(Above: Cover art for Stuck in Wonderamaland, 1990)
I was never really a smoker. I was in the habit of buying cigarettes only when working at my first job, which I fondly think back on as “petroleum distributor.” To be correct, I had exactly three jobs that were not in radio:
-Gas pump jockey, Brian’s Mobil Service, Oak Forest, IL (1985)
-Retail desk jockey, Kroch’s & Brentano’s Bookstore, Orland Park, IL (1986-1988)
-Free battery giver-outer, Radio Shack, Joliet, IL (1989)
At the first job I was given the duty of not only manning the full-service pumps, but also working the register. This necessitated the sale of cigarettes, which were in a giant rack over my head. Being that I was sixteen at the time, I don’t think I was supposed to be selling them, but I was – so I figured that if I checked my ID, I could sell to myself. (I know that is not how it works, but teenage logic is different.) I started with Lucky Strikes, because if you’re going to smoke, dammit, then smoke. From there it was Newport, and from there it was deciding, after three months, that I couldn’t justify $1.05 a pack and needed to kick the habit. Possibly the best decision I ever made.
Once I got into radio, just about everyone smoked. At one of my early jobs it was suggested to me that I take it up so as to roughen my voice a bit. I declined, passing on the full success of rock radio. Given the number of my peers who I saw pass on early from the complications of smoking, I’m glad I did. I also know that it’s a tough, tough habit to break, which makes it a popular New Year’s resolution.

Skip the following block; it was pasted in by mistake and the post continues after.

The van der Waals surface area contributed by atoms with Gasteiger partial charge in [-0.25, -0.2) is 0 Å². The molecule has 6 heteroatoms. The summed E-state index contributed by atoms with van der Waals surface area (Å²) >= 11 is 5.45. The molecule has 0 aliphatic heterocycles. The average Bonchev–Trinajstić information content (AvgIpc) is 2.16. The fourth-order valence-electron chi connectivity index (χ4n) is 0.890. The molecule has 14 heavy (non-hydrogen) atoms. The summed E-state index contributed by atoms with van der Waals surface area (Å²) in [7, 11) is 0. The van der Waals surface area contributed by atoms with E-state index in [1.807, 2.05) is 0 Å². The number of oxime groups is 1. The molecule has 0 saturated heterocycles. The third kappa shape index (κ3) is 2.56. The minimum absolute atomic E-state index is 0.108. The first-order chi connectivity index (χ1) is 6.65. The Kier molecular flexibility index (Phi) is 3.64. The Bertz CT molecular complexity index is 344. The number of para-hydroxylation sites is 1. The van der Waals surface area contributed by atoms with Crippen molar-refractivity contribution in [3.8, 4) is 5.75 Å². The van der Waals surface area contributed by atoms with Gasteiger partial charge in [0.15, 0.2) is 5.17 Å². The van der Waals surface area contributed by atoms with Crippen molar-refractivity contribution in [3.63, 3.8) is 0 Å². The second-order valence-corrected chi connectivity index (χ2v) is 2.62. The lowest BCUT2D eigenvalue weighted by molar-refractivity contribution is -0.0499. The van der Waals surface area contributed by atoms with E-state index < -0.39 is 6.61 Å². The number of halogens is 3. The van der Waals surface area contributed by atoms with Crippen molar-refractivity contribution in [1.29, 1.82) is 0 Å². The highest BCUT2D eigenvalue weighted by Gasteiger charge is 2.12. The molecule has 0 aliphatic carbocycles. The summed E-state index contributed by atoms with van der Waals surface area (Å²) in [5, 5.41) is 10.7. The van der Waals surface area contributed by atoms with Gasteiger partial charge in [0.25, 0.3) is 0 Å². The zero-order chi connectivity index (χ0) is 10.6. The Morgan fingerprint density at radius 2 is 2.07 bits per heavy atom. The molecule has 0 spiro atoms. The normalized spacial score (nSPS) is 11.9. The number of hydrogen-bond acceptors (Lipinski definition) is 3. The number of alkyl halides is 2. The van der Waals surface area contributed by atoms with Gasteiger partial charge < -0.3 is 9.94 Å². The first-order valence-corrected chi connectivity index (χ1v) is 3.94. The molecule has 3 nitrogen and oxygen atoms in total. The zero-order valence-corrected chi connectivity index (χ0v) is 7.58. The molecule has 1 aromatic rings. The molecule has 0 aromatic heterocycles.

So what does that have to do with this song, other than the title? Not much. This is a great record, though, that should have been a much, much bigger hit. I discovered this song in early 1990 in my cup-of-coffee stop in Macomb, IL. I enrolled in a class to gain access to student radio station WIUS, bailed out of the class, and then got hired by WJEQ in town as a weekend jock. (I’ll touch more on that anniversary as it approaches in February.) WIUS was my first stop after bailing out of KRVR (another milestone that will get its own post, but was also written about here), and the transition from “beautiful music” to “progressive college rock” was a little jarring. I did find some great music I liked, though, and this album was one of those. The album had a song called “70s TV” that I dug but didn’t get a whole lot of airplay anywhere but on my show. This one did, though, making #13 on the Modern Rock charts but didn’t cross over to the Top 40. It also contains one of my favorite rock lyrics ever:
“Check the sports and weather/and the living and the dead/You don’t have to read the headlines/You can hear what Johnny Carson said.”
27 years later, and we’re still expecting entertainers to explain the news to us. Maybe we should resolve to stop that once and for all?
You can hear what Dramarama said by clicking here.